Thursday, April 26, 2012

Who knew?

On one of the driving forums I frequent, someone suggested using old milk containers as cones for practicing. Between us, my mom and my sister, I have amassed a large collection of milk containers. Almost 20 of them so far and I have been waiting to use them...

Sunday I got my chance. Sort of. I gathered my containers in a large tub to keep by the gate. I put water into each one- about halfway or so, to give them a bit more stability and keep them from blowing away.  I measured my cart, (walked it, 2 steps. Really technical I know)  and set out to design my course...

I set up a line of four as a serpentine to weave through, seven strides apart. Usually I can get through the first two without issue, the next one is a bit tricky.  The half gallon jugs worked well for this.  On the east end I had two sets of jugs as if a pair of in-and-out fences if jumping. They were slightly angled inward one this way  \ , one / that way.  There were another three sets of jugs/cones, one set as a straight pair, then the other two, staggered off to the side. On the far end I had one set of lone jugs. It sorta looked like this...

                  X                                                                        X

                       X                                                           X



     X                                 X           X

     X                                                  X         X





As it was set up, I could take them in either direction, use them in different order and alter the course as we went. I set them 3 steps apart, which turned out to be a bit wide, but it was all in fun so the good news is, I only wiped out 1 when we were driving the course. Knocked it over is probably more like it, because it will live to see more use. It was one of the jugs in the serpentine line. There was plenty of room to go wide, and use the rail, slip between each 'gate' and go on the the next as well as going through the two offset gates at an angle and straight line through them both.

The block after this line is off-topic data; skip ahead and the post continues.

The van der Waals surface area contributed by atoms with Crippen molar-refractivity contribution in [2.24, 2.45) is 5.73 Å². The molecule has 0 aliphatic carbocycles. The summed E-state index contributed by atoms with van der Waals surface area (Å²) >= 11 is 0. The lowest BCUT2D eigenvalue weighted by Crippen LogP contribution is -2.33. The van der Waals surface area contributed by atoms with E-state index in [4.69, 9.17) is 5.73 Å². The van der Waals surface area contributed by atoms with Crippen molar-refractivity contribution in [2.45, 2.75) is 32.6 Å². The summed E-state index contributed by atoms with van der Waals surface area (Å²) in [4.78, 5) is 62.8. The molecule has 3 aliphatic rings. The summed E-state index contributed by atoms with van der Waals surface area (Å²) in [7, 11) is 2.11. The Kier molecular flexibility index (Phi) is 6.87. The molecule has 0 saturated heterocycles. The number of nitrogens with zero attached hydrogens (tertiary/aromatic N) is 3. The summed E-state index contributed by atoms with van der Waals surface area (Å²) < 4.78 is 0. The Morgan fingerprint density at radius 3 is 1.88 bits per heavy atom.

The serpentine could be woven from either direction, starting on either side, making it in-out-in or out-in-out. I could also go in the first pair, skip the middle one and out the last pair in a bigger, sweeping turn, instead of weaving it tightly. The two on the angle- I could take them in order or by themselves.  None of this I really had in mind when I set it all up. I did realize though, I need more milk jugs. I have 2 more to add to the collection already.

The beauty in all of this, I have some of the white plastic milk jugs. The shape of them lends easily to using a big, black marker and putting the dressage letters on them. Then I can set them out in the proper order and work on dressage too. I have also considered, draining the water out of them and using dirt instead. It wouldn't turn green and funky after a while so I will most likely do that.

It was almost dark when I finally got into the cart. What took me so long? Well, I had gone to pick up hay, pulled the truck around back and left the driveway gates open in the process. Stopped by the house to grab the harness and was intending to drive Kat. As I was lunging him, Betsy (the heifer we have) strolled over towards the shop where we keep the hay.  I tried to pull Kat up and we walked back over in an attempt to ward her off, without getting her wound up... but it didn't work.

Betsy wandered over to the ope gates and lit up. He tail went up in the air as she took off!  She bolted down the driveway towards the street as I clipped Kat to his lead rope and started walking after her. The neighbors cows have been moved to the other side of their property to let the grass grow and she was missing them. Betsy has been bawling her head off day and night the past few days calling to them.  She has a beautiful moo, but not so much at 3 am. She ran over to their place to see them. 

It took me a good hour to get her home. I had to get their cows into the barn aisle and contained, Betsy into their pasture and then headed back out into the pasture between us. From there it was another 20 minutes or so trying to herd her towards the front of the property and the gate going into the back. I have to say- she is a quick little heifer and will gladly run away from you rather than at you.  I hope it stays that way.

Friday, April 6, 2012


Coming home from the CDE was not in any way a let down. Sure the fun was over, we had made our share of mistakes, learned a few things, but for the most part- we had a great time, met a lot of wonderful people and know what to expect at the next one. The next one is in October in southern Arizona.